At 14 years old, orphan Belita would wake up to darkness in the Chuungu village. She rose before 5 a.m. each day in order to make the trek to her school, a full 5 km in the Kalomo district of the southern province of the Republic of Zambia. Belita didn’t have time to help her grandmother with morning chores. Instead, she simply would grab a meal and begin to walk.
Even with her early schedule, she struggled to get to school on time. She dreaded the slap on the wrist she received at the front of the classroom each day when she was late. After class, Belita would begin the hike home, arriving at her village with just enough time to help with chores, eat, and, if time allowed, complete her homework before starting all over again.
Fast-forward one year. Belita is now 15 years old and in 7th grade at the Chilal basic school. She has improved her class standing, moving from 10th to 7th in her grade. She no longer has trouble arriving to school on time and can help her grandmother with chores around the house. And Belita now has enough time to complete her schoolwork. She sees herself finishing basic school before enrolling in a nurses training college.
What brought about this improvement in grades, family life and future aspirations? A single Buffalo Bicycle.
As a result of World Bicycle Relief’s Bicycles for Educational Empowerment Program (BEEP) in Zambia, Belita has conquered her long journey to school. BEEP seeks out students like Belita in remote African villages who need access to reliable, quick transportation.
Belita’s story is one full of hardship because, like all too many children in Zambia, she is an orphan with very limited resources.
Belita’s mother left their village in hopes of finding employment in the capital city, Lusaka, and her father passed away when she was just an infant. Belita’s mother never returned, leaving Belita in the care of her grandmother.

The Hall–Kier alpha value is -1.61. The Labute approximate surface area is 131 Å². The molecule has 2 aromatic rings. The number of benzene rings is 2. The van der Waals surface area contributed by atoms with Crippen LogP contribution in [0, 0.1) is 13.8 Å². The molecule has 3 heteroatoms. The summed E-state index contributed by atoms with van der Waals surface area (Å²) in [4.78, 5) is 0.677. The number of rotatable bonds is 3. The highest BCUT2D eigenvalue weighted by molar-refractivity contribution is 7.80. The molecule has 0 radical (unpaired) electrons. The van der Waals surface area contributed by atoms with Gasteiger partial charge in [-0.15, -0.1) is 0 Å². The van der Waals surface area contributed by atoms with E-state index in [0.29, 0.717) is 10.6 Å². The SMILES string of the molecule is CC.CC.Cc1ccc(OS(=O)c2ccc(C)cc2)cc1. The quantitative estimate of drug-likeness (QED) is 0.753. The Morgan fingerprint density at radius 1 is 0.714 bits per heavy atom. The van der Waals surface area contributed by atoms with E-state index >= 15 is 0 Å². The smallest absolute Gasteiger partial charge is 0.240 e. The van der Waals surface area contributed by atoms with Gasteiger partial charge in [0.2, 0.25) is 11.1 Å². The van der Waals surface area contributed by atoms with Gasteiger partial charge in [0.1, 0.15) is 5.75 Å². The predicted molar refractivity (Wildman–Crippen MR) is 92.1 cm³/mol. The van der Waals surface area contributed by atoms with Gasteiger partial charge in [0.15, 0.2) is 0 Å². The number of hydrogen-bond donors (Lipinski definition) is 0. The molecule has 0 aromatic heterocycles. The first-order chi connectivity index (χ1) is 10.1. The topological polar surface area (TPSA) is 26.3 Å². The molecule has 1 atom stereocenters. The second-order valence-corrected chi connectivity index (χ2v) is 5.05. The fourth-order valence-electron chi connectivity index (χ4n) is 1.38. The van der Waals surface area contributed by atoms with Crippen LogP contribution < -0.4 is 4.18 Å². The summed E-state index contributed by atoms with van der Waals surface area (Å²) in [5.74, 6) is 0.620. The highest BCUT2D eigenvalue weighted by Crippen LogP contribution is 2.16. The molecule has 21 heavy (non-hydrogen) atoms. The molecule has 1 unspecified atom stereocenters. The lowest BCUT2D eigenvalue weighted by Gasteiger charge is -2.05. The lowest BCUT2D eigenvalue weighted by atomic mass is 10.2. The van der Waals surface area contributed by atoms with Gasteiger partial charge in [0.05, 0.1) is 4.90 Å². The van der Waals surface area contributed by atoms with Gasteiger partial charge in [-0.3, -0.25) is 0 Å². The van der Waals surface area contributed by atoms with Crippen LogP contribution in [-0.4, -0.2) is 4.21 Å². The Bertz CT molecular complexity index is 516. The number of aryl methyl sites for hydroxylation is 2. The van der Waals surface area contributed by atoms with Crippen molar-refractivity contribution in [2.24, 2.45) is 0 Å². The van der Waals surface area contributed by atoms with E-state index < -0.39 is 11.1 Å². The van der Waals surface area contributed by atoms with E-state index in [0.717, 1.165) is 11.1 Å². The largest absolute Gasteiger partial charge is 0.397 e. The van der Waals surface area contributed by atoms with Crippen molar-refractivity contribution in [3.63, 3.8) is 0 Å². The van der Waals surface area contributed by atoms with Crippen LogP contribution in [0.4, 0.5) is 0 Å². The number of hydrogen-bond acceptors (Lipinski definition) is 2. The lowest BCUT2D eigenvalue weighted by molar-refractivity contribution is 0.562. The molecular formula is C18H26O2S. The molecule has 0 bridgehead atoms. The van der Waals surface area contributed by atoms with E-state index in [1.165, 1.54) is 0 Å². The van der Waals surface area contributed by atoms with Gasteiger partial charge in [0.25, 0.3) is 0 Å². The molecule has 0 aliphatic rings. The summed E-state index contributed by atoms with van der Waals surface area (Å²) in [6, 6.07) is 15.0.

Together, with help from a local World Vision assistance program, Belita and her grandmother Mushimbei survive.
Mushimbei uses support from the program to purchase vegetable seeds. The crops are then sold to surrounding villages to support the household. The income they receive from selling their vegetables buys maize, which is ground to a fine powder and cooked into nshima, the staple food for most Zambians. Unfortunately, years of transporting maize to and from the grinding machine and hauling vegetables to sell in neighboring villages has left Mushimbei with chronic pain in her legs. Thanks to Belita and her bicycle, Mushimbei can now rest.
“THANK YOU FOR THE BICYCLE. I USED TO WALK BUT NOW I AM RIDING!”
With her new bike, Belita now makes easy work of riding to nearby villages and selling the vegetables grown on their farm. Mushimbei no longer has to haul sacks of maize to the grinder; the bike now carries the entire burden. Recently, when Mushembei fell ill, Belita used her bicycle to take her grandmother to the clinic. The Buffalo Bicycle represents more than a means of transportation, according to Belita. “The bike is like our family member since we are only the two of us.”
Belita’s dreams are now within reach. She hopes to remain focused and work hard to provide for herself and her grandmother. Through her hard work and determination, she dreams of a future that will include “a new home, iron sheets for roofing, cash every month for use at the farm, [a] television set, nice clothes and [a] solar power panel for our farm.